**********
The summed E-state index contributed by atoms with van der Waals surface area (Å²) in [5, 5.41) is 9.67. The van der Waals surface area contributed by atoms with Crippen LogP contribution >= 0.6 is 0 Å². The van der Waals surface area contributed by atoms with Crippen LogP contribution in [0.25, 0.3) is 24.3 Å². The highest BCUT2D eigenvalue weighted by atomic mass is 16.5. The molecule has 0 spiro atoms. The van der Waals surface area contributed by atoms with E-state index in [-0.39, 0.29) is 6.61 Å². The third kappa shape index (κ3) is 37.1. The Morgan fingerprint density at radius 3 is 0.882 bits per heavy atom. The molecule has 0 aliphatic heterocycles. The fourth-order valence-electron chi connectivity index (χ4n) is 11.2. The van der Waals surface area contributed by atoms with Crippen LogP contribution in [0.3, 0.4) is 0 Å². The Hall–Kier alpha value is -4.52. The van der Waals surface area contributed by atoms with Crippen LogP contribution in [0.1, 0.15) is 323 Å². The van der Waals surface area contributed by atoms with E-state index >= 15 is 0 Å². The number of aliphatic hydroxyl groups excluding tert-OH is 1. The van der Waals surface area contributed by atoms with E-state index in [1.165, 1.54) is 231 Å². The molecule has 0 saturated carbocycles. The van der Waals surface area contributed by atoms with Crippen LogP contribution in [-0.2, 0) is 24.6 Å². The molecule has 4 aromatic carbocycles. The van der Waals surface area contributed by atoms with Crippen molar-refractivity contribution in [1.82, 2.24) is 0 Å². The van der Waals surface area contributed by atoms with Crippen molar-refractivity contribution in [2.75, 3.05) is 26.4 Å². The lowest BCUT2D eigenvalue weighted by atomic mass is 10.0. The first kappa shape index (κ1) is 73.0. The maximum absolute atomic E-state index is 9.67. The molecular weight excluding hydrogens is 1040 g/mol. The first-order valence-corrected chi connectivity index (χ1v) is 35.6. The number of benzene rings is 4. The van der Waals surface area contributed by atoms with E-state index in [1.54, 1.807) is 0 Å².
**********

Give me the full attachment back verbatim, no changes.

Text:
The summed E-state index contributed by atoms with van der Waals surface area (Å²) in [5, 5.41) is 9.67. The van der Waals surface area contributed by atoms with Crippen LogP contribution >= 0.6 is 0 Å². The van der Waals surface area contributed by atoms with Crippen LogP contribution in [0.25, 0.3) is 24.3 Å². The highest BCUT2D eigenvalue weighted by atomic mass is 16.5. The molecule has 0 spiro atoms. The van der Waals surface area contributed by atoms with E-state index in [-0.39, 0.29) is 6.61 Å². The third kappa shape index (κ3) is 37.1. The Morgan fingerprint density at radius 3 is 0.882 bits per heavy atom. The molecule has 0 aliphatic heterocycles. The fourth-order valence-electron chi connectivity index (χ4n) is 11.2. The van der Waals surface area contributed by atoms with Crippen LogP contribution in [0.3, 0.4) is 0 Å². The Hall–Kier alpha value is -4.52. The van der Waals surface area contributed by atoms with Crippen LogP contribution in [0.1, 0.15) is 323 Å². The van der Waals surface area contributed by atoms with E-state index >= 15 is 0 Å². The number of aliphatic hydroxyl groups excluding tert-OH is 1. The van der Waals surface area contributed by atoms with E-state index in [1.165, 1.54) is 231 Å². The molecule has 0 saturated carbocycles. The van der Waals surface area contributed by atoms with Crippen LogP contribution in [-0.2, 0) is 24.6 Å². The molecule has 4 aromatic carbocycles. The van der Waals surface area contributed by atoms with Crippen molar-refractivity contribution in [1.82, 2.24) is 0 Å². The van der Waals surface area contributed by atoms with Crippen molar-refractivity contribution in [2.75, 3.05) is 26.4 Å². The lowest BCUT2D eigenvalue weighted by atomic mass is 10.0. The first kappa shape index (κ1) is 73.0. The maximum absolute atomic E-state index is 9.67. The molecular weight excluding hydrogens is 1040 g/mol. The first-order valence-corrected chi connectivity index (χ1v) is 35.6. The number of benzene rings is 4. The van der Waals surface area contributed by atoms with E-state index in [1.54, 1.807) is 0 Å².